8 Foolproof Ways to Build Your Event Business Network

If you find yourself dreading your next networking opportunity, you aren’t alone.

To have a successful business and career the practice of networking needs to be part of everyday life in personal and professional settings. While you many might not be comfortable striking up a conversation with a stranger or going to a new place alone, having a professional network is always something that should be in place when you need to access it. You will never know when or where you will need a person in your network. Constantly working towards a large network will help you grow your business or move along the career ladder.      

What is Networking?

Networking or professional networking is the skill of keeping personal or professional contacts to help you acquire new business, job search, achieve career goals, learn more about your field or learn about another career field. Networking is a great way to hear about new opportunities, share your business movement and or event get “in” with the organization you would like to work with.

Networking can help you get hired!

  • 70% of people in 2016 were hired at a company they had a connection

  • 80% of professionals consider professional networking to be important to career and business success

Linkedin report based upon users

8 No-Nonsense Tips to Build a Better Professional Network

  1. Attend In-person Events: I understand the need for social media–I use it everyday. This is not an anti-social media post! However, face to face networking needs to be part of your larger business networking strategy to sustain your business. People work with people they know and trust. Meeting in person facilitates this bond much faster than the internet. Since there are a limited amount of hours in a day, make sure you are critical of the clubs/people you are devoting your time.  

  2. Keep in touch with your network:  I like to follow up with my network and send notes to people for exciting life events. Keeping relationships positive takes work, but it is worth the time.

  3. Reciprocity: Do you know a friend who is a perfect fit for an open event position? Recommend them to the hiring manager! What can YOU do for your network?  

  4. Don’t limit your network: Some people might think “I am an IT manager, so I can only know other IT Managers to be the best IT manager.” FALSE! I was in this trap too. Meet others in any career track–not just your own.  Talk to everyone, listen to everyone. You will learn more about yourself by opening your mind and your network.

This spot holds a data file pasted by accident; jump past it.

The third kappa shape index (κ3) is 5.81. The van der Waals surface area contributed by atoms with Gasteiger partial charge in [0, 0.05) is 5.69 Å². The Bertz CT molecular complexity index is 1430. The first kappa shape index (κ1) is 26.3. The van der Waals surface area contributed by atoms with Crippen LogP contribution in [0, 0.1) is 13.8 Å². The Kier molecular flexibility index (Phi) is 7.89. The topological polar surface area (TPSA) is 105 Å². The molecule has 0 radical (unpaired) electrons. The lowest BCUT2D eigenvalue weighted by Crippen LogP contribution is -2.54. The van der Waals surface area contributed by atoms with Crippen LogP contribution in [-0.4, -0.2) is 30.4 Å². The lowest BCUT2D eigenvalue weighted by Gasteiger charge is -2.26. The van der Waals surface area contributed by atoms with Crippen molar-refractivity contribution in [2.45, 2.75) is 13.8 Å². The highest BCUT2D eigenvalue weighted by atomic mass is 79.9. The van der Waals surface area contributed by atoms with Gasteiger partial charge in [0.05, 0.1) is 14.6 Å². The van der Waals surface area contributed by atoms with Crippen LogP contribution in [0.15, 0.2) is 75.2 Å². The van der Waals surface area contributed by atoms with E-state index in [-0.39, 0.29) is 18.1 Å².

5. Do your Homework: When you go into a networking event, sometimes there are 1,000 people at a single event with a 45 minute “mingle” time frame. You will not meet everyone–so make sure you are prepared. Sometimes guest lists are online, giving a sneak peek of attendees. It will give you time to craft your list of “must meets”. Do you have a friend who works at a company of your “must meets”, ask them beforehand for an introduction–it is better than a cold handshake!

  6. Don’t ask for anything in return: Networking isn’t quid pro quo. Don’t even think of asking for a favor in the first meeting. If you have something to offer, make sure you CAN offer it and have the ability to follow through. It will go a long way in the relationship.

  7. Aim High: This is a personal tip I use, it parallels the saying “What do I have to lose?”. Do you want to meet the CEO of a company, go for it–thank them for doing a speech you recently heard or an article you read about the company (if positive). I always like to thank a speaker for their time at luncheons or breakfasts, you get to meet the CEO while everyone is sitting in their car in traffic. It builds confidence and doesn’t take too much effort.

  8. Bring a PIC (Partner in Crime): If you are new to networking, bring a PIC (partner in crime). I had a wonderful networking buddy in my early days. She took me under her wing and gave me the “do’s and dont’s” of networking. It helped me until I was ready to go out on my own.     

Many of my connections have helped me with personal needs like finding a personal finance adviser, automotive shop for my car, a veterinarian for my dog, all the vendors for my wedding and previous jobs before postings were made public! A network can be a trustworthy source for your business now and in the future.  

I am very proud of having a wonderful and robust network. It has helped me in my professional career and my personal life as well. I look forward to hearing how you went outside your comfort zone in your net networking opportunity.

Rooting for You,